Chronic Pain Can Affect Productivity

By April 16, 2015Chronic Pain

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Chronic pain can affect all areas of your life. If you suffer from pain, simple daily activities can become tedious and can create a host of other problems. Depression and anxiety are common with prolonged pain. When these disorders set in, more areas of your life can be disrupted. Work is especially difficult if you are suffering from chronic pain. Your productivity level can decrease if even one problem arises in your life.

Why Does Pain Affect Productivity?

Daily work activities that can take a toll on the body often go unnoticed. Sitting at a desk can cause neck and back problems, while standing all day can cause lower back and leg problems. Many of us spend much of our days at work performing repetitive motions, day in and day out. Sometimes these work activities can cause the chronic pain, and continuing the work can exacerbate the problem. When our work is putting strain on the body, our productivity declines. When we are committed to doing a good job, we push through the pain and start to feel even worse because we can’t complete our tasks to the best of our potential.

How Can We Increase Productivity?

Pinpointing the cause of the pain is the first step. If the pain is being caused by a particular task at work, check with a supervisor to see if there is a way to avoid or modify that task until you can better manage your pain. If your overall job is affecting the pain, i.e., sitting at a desk for long periods, you can take steps to minimize the pain and increase productivity. Taking frequent breaks or changing your surroundings can help.  If you sit, ask your boss if there are some tasks you can do that allow you to stand more, so that you are not putting as much strain on your back. Buying ergonomically correct furniture and office supplies will also help to alleviate the pain and get you back to your productive self.  Always speak to your employer about any changes you make; if these changes can help your productivity, he or she will probably be willing to help. Seeking help from a doctor and possibly a psychologist is recommended if the pain becomes too much to handle. A psychologist can diagnose and treat depression and anxiety, and a pain management specialist can help determine the cause of your pain and determine the best course of treatment. You may not be able to prevent all pain, but you can ensure it does not affect your productivity.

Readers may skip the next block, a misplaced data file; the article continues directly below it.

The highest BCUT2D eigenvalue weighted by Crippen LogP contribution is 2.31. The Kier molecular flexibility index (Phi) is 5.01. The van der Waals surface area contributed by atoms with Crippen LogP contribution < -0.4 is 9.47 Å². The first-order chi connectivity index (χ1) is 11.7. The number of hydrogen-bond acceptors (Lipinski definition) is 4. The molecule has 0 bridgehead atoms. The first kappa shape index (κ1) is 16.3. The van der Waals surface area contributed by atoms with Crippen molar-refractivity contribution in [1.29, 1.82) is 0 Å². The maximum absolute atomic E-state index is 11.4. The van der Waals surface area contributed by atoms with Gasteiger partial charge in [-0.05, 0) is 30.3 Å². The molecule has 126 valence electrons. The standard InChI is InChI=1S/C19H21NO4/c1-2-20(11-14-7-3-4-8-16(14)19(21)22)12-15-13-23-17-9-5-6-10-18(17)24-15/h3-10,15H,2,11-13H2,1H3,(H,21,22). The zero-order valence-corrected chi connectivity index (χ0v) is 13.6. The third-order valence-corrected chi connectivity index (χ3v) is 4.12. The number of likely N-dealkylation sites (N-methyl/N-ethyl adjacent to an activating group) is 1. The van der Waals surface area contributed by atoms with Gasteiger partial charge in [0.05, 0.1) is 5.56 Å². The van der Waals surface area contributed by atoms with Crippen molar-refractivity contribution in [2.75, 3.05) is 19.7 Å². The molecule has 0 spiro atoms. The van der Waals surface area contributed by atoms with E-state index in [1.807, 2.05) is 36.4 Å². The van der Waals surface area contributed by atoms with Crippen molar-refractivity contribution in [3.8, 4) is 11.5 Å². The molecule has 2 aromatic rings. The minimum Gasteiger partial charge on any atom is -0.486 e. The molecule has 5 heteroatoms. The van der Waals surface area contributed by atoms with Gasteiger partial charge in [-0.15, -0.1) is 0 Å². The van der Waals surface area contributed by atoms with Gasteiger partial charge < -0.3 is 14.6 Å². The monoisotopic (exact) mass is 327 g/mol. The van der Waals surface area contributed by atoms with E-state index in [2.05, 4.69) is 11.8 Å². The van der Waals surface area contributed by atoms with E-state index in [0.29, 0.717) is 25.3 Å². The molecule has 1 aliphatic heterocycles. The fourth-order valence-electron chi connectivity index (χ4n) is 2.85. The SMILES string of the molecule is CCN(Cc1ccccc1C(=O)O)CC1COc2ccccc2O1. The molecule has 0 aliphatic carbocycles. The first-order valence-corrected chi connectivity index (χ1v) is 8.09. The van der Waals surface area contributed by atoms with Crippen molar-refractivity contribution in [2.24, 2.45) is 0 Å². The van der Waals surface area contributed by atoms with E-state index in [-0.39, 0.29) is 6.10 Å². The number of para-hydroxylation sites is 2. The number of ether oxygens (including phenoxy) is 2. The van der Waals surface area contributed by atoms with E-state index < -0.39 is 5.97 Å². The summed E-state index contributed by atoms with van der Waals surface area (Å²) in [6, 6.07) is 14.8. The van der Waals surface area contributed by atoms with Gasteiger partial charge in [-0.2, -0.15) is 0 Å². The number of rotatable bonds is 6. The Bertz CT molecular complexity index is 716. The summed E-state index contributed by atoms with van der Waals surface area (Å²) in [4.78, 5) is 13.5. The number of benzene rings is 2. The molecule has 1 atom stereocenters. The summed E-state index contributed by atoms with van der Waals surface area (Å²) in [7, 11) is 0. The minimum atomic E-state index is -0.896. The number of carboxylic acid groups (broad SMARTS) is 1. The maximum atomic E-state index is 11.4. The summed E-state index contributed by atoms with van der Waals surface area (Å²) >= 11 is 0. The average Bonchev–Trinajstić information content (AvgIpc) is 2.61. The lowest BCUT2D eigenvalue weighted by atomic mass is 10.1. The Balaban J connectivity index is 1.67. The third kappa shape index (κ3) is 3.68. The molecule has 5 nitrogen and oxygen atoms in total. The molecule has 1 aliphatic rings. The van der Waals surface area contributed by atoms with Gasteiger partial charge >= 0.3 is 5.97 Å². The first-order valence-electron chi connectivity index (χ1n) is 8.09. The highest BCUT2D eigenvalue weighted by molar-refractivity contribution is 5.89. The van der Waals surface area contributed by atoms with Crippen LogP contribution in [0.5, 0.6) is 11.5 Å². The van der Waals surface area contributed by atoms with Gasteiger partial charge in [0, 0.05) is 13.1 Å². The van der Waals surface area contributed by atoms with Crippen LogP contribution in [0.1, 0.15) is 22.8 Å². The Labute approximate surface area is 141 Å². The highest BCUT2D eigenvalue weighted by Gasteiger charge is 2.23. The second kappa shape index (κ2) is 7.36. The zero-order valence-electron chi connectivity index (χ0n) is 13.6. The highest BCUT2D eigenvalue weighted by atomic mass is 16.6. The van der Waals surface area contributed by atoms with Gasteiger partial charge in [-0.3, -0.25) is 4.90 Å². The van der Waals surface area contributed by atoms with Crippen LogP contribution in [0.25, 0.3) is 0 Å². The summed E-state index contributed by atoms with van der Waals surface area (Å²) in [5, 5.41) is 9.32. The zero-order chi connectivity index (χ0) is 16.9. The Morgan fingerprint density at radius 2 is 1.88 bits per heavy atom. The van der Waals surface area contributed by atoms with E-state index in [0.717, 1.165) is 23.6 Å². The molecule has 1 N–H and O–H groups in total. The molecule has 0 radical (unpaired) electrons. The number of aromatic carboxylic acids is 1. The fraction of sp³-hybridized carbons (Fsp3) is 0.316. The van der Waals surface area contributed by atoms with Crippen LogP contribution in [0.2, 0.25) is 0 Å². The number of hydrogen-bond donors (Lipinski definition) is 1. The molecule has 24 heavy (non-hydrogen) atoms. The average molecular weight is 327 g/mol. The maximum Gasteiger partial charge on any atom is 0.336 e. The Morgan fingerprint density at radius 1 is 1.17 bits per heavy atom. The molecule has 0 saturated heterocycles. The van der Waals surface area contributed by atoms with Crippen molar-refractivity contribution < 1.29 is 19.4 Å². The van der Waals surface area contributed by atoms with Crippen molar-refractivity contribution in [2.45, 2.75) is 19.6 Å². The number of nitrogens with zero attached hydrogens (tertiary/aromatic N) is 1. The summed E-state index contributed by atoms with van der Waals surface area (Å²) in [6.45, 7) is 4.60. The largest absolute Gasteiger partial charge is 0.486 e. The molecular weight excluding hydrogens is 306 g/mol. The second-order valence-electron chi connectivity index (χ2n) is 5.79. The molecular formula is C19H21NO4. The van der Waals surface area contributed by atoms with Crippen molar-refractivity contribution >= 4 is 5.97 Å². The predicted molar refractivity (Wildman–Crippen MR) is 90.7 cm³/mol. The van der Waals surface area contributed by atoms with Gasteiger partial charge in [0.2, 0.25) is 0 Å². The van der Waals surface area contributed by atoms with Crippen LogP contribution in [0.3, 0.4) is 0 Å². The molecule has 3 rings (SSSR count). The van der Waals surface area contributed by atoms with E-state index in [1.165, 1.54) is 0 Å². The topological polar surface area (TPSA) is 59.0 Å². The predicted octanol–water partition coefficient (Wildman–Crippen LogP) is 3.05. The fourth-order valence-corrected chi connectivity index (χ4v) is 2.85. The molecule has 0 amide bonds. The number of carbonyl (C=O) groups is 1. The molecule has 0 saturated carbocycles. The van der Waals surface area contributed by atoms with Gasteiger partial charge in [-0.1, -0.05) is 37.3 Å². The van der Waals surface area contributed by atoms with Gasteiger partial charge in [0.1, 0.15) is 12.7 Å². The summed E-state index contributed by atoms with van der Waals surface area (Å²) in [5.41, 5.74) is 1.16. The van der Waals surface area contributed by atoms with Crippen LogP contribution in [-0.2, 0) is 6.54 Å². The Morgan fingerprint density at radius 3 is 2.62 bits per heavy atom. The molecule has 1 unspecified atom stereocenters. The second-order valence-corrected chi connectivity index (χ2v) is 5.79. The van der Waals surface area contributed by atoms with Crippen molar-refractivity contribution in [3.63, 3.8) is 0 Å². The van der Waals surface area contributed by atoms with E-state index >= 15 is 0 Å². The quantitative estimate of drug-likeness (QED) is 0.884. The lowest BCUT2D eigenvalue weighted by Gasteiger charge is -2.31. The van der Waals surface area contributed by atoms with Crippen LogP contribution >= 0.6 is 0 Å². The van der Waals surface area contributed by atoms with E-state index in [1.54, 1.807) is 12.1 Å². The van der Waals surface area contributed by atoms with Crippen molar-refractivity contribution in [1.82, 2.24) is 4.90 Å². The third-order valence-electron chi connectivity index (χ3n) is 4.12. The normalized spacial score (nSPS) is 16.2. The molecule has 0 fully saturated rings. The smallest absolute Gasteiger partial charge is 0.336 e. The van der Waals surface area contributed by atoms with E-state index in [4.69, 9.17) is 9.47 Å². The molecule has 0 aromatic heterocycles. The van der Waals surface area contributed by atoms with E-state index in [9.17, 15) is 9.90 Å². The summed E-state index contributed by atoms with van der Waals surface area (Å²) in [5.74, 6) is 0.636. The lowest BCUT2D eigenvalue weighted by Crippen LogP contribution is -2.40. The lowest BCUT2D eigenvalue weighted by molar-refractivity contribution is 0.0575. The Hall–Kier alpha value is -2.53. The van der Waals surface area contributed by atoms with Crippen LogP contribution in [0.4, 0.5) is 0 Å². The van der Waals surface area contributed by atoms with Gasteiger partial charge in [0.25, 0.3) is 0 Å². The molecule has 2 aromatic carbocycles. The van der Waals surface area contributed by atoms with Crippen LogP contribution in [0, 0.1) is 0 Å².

Consult with our trained physicians at PMIR to help you get started with your pain management plan. Call (877) 724-6349 or click http://paininjuryrelief.com to schedule an appointment today.

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